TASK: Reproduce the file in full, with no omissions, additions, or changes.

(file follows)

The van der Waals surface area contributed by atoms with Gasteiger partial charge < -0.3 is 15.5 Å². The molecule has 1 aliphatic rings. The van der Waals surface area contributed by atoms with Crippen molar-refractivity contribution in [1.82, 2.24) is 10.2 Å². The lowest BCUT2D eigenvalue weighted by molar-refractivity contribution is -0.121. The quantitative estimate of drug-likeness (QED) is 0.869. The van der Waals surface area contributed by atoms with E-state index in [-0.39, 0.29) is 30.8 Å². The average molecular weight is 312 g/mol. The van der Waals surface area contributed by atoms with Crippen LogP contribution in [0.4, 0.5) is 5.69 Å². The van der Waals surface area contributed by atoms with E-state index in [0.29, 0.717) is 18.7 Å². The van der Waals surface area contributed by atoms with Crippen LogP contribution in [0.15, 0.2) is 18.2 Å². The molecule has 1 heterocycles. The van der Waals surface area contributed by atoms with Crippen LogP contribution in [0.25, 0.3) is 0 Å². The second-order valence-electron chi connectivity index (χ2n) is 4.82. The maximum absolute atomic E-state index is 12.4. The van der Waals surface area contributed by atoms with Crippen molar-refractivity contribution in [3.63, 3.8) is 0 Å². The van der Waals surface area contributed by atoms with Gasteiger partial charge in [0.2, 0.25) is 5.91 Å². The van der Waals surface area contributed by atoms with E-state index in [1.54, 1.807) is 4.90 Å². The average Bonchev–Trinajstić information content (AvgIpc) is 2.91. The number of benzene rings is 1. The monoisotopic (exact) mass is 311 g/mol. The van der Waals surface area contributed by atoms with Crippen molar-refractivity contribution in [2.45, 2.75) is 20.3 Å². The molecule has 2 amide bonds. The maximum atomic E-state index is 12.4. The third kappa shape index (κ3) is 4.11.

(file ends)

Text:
The van der Waals surface area contributed by atoms with Gasteiger partial charge < -0.3 is 15.5 Å². The molecule has 1 aliphatic rings. The van der Waals surface area contributed by atoms with Crippen molar-refractivity contribution in [1.82, 2.24) is 10.2 Å². The lowest BCUT2D eigenvalue weighted by molar-refractivity contribution is -0.121. The quantitative estimate of drug-likeness (QED) is 0.869. The van der Waals surface area contributed by atoms with E-state index in [-0.39, 0.29) is 30.8 Å². The average molecular weight is 312 g/mol. The van der Waals surface area contributed by atoms with Crippen LogP contribution in [0.4, 0.5) is 5.69 Å². The van der Waals surface area contributed by atoms with E-state index in [0.29, 0.717) is 18.7 Å². The van der Waals surface area contributed by atoms with Crippen LogP contribution in [0.15, 0.2) is 18.2 Å². The molecule has 1 heterocycles. The van der Waals surface area contributed by atoms with Crippen LogP contribution in [0.25, 0.3) is 0 Å². The second-order valence-electron chi connectivity index (χ2n) is 4.82. The maximum absolute atomic E-state index is 12.4. The van der Waals surface area contributed by atoms with Crippen molar-refractivity contribution in [3.63, 3.8) is 0 Å². The van der Waals surface area contributed by atoms with Gasteiger partial charge in [0.2, 0.25) is 5.91 Å². The van der Waals surface area contributed by atoms with E-state index in [1.54, 1.807) is 4.90 Å². The average Bonchev–Trinajstić information content (AvgIpc) is 2.91. The number of benzene rings is 1. The monoisotopic (exact) mass is 311 g/mol. The van der Waals surface area contributed by atoms with Crippen molar-refractivity contribution in [2.45, 2.75) is 20.3 Å². The molecule has 2 amide bonds. The maximum atomic E-state index is 12.4. The third kappa shape index (κ3) is 4.11.